2. Good tips. My main advice is to stop looking for excuses and DO IT. I know so many people who’d like to try, but they don’t really have the courage etc. Just go for it and see if it’s OK. If not, you have not lost anything, just gained some experience.

  3. Hey Michelle, Thanks for the tips. My ultimate goal is to be my own boss one day. I’m working on gaining some experience now online and also have been thinking of some things I can do offline as well.

  4. Good advice! I did decide to jump into it before giving it a try and fortunately everything went well eventually, but I had some pretty dry first 6 months, so you have to be prepared for that 🙂

  5. I’d really love to make freelancing my full time job in between acting gigs. I could maintain the freelance work even when I was busy with a show- as long as I can work remotely. The last few months I’ve slowly been building a client base but I’ve got a long way to go before I can make a livable income.

  6. Hi Michelle, Great read! At some point, I read that you were going to do an article on estimated taxes. I think this would be super helpful for many new business owners. I would love to see how you estimate what to pay when the income is variable etc.

  7. I’ve recently started freelancing on the side but I’ve found it’s hard to keep up with freelancing and working my job. Lately I’ve been coming in an hour early so I can take 2hr lunches and meet with clients/do my side job. It hasn’t affect my performance but I wonder if my coworkers suspect anything. I have a few thousand dollars of credit card debt to tackle in the upcoming months and then I might make the switch. I’m just not sure yet…

  8. Great points. I am in a unique position because I have very few expenses, live at home, and work sporadically for different people. It’s been really beneficial for getting my freelancing off the group as well as coming up with ways to diversify my income.

  9. I agree with all of your tips…especially about taxes. It’s easier to set 1/3 of your income ahead of time. That way, you don’t have to scramble to come up with the money when your taxes are due! =)

  10. That’s really great advice, Michelle.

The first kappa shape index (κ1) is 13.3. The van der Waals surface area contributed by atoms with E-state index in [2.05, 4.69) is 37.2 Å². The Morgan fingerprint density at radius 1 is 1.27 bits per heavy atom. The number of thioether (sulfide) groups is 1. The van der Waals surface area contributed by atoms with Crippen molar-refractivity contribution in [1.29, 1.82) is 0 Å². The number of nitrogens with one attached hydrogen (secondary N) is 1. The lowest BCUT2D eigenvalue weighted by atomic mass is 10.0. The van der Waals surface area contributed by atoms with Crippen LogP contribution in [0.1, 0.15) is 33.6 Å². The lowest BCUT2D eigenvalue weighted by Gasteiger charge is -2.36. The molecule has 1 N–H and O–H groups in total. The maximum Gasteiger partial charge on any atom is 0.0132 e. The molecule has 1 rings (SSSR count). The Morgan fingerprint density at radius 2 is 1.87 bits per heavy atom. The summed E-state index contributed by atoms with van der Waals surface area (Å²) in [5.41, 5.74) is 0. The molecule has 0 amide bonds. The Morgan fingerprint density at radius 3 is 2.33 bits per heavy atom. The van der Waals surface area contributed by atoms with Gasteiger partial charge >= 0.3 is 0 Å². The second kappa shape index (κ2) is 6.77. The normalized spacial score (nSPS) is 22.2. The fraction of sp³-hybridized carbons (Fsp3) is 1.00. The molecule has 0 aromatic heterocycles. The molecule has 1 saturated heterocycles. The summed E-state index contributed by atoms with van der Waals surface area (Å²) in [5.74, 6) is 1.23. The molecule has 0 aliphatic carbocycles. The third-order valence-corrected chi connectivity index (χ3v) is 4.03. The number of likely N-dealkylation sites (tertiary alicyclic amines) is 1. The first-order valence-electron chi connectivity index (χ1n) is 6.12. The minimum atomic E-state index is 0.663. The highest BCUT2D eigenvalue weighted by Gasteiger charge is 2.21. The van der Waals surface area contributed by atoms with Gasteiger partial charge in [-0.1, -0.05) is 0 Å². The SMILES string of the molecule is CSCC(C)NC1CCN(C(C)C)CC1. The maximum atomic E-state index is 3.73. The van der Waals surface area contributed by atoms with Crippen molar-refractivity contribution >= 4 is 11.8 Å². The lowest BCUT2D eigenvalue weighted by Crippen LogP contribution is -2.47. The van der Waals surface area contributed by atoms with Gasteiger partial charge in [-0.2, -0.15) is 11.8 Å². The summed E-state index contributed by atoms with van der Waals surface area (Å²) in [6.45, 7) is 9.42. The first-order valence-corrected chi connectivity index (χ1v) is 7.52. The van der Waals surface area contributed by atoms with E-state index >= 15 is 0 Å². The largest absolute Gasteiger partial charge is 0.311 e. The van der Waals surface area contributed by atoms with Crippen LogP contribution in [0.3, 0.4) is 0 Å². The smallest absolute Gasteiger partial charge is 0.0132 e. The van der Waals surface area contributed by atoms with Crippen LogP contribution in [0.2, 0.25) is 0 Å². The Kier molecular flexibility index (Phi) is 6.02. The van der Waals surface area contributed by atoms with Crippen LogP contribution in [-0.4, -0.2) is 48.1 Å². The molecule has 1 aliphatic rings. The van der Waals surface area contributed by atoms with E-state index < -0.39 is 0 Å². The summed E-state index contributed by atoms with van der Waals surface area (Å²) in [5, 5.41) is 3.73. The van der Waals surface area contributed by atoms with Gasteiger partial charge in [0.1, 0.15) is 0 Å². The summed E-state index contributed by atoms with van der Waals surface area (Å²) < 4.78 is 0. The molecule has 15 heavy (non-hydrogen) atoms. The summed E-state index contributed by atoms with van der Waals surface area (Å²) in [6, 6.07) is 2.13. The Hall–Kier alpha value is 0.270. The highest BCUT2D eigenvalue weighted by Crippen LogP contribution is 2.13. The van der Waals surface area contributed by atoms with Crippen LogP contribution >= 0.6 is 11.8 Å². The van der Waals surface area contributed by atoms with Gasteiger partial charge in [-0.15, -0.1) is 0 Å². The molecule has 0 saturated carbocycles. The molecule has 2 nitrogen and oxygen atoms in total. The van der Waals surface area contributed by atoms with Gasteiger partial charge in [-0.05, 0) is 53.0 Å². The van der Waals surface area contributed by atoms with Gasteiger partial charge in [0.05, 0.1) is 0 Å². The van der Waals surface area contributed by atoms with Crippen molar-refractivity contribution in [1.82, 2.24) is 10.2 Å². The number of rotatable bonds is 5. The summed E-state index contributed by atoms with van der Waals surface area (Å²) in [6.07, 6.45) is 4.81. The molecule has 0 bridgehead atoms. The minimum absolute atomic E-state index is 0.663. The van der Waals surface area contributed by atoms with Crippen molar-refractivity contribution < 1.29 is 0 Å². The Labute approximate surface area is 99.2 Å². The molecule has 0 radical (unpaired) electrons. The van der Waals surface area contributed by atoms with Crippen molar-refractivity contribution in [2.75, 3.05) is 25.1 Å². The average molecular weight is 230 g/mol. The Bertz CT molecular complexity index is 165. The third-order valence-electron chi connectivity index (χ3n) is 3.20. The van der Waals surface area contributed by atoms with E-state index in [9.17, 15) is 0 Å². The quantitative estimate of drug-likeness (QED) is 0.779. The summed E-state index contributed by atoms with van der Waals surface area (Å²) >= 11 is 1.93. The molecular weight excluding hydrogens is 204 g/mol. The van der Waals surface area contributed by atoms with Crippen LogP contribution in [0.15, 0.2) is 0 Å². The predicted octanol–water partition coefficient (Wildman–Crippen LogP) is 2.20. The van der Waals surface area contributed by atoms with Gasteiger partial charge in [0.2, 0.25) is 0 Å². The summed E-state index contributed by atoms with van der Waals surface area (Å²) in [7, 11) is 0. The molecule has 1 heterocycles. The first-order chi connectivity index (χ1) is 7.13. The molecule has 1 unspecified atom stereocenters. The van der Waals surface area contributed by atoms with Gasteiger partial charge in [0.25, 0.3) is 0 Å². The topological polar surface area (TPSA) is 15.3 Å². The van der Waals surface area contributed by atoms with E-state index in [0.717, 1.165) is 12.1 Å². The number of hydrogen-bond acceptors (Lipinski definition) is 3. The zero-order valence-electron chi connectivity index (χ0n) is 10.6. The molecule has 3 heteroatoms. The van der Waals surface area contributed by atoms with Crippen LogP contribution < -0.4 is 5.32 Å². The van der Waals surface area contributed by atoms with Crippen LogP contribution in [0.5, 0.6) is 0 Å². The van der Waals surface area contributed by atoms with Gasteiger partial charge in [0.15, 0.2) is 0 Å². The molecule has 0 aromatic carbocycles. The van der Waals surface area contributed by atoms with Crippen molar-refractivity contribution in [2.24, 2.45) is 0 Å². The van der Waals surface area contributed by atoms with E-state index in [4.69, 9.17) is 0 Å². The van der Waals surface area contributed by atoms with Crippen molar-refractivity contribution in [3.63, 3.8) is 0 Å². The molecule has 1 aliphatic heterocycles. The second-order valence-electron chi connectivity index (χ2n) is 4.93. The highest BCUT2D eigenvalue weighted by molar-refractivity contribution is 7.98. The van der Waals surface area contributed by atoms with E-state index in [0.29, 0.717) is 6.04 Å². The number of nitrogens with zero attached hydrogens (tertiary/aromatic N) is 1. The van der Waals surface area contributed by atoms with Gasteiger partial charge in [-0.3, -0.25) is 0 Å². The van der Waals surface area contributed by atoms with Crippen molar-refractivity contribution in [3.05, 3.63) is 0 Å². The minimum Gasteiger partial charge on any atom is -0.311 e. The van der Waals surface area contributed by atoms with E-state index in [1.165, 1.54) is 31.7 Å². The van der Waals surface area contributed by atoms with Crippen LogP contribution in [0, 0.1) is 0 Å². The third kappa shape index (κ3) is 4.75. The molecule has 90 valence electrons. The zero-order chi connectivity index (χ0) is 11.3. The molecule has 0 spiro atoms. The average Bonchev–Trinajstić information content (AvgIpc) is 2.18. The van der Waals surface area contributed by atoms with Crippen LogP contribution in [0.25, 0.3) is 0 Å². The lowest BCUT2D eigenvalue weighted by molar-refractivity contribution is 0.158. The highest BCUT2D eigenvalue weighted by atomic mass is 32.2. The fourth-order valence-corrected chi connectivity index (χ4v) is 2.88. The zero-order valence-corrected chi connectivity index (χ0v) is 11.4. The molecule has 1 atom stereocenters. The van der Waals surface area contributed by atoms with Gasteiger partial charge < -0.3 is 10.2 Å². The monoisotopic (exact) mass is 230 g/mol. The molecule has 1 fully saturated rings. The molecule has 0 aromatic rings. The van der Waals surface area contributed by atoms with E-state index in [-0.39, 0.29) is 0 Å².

I’m in my first year as a self-employed person. I am working on building a business that aligns with my passion, but I’ve also done consulting work to extend the life of my savings. When I say savings, I mean the amount of money I earmarked for getting my business to a financially-sustainable place. I’m not dipping into money that I’ve set aside for retirement. That’s a hard and fast rule!

    When it comes to planning for taxes, any income I receive get’s split up as follows:
    – 40% to cover quarterly taxes
    – 10% for retirement
    – 50% for living/business expenses

    I may be over allocating for taxes, but I would rather do that and then shift the extra into retirement funds at the end of the year.

    Congratulations on your full-time freelancer career!

  11. I’m working on switching over to full-time. Right now, I have a financial situation that’s making it really difficult, but I feel like I can’t give up on my dream.

  12. Pingback: Update: Working From Home Week 1 (Plus Freelance Jobs)

  13. Pingback: Post-Halloween Yakezie Blog CarnivalBudget For Health

  14. Excellent tips. I think my biggest hurdle would be dealing with an uncertain income amount each month, probably easily solved by establishing a cushion for those lean months.
    I can certainly appreciate having a plan…its good to know what someone is working towards and whether its even possible and sustainable in the long run.

  15. Pingback: Carnival of Financial Planning « Planting Our PenniesPlanting Our Pennies

  16. Pingback: How To Become A Full-Time Freelancer Part 2 | Making Sense Of Cents

  17. Pingback: How Can I Become A Full-Time Blogger? | Diversified Finances

  18. Pingback: Aspiring Blogger – Personal Finance Carnival #19 – November 15, 2013 | Aspiring Blogger

  19. Pingback: Carnival of Financial Independence #36 - Frugal Rules

Leave a Reply

Your email address will not be published. Required fields are marked *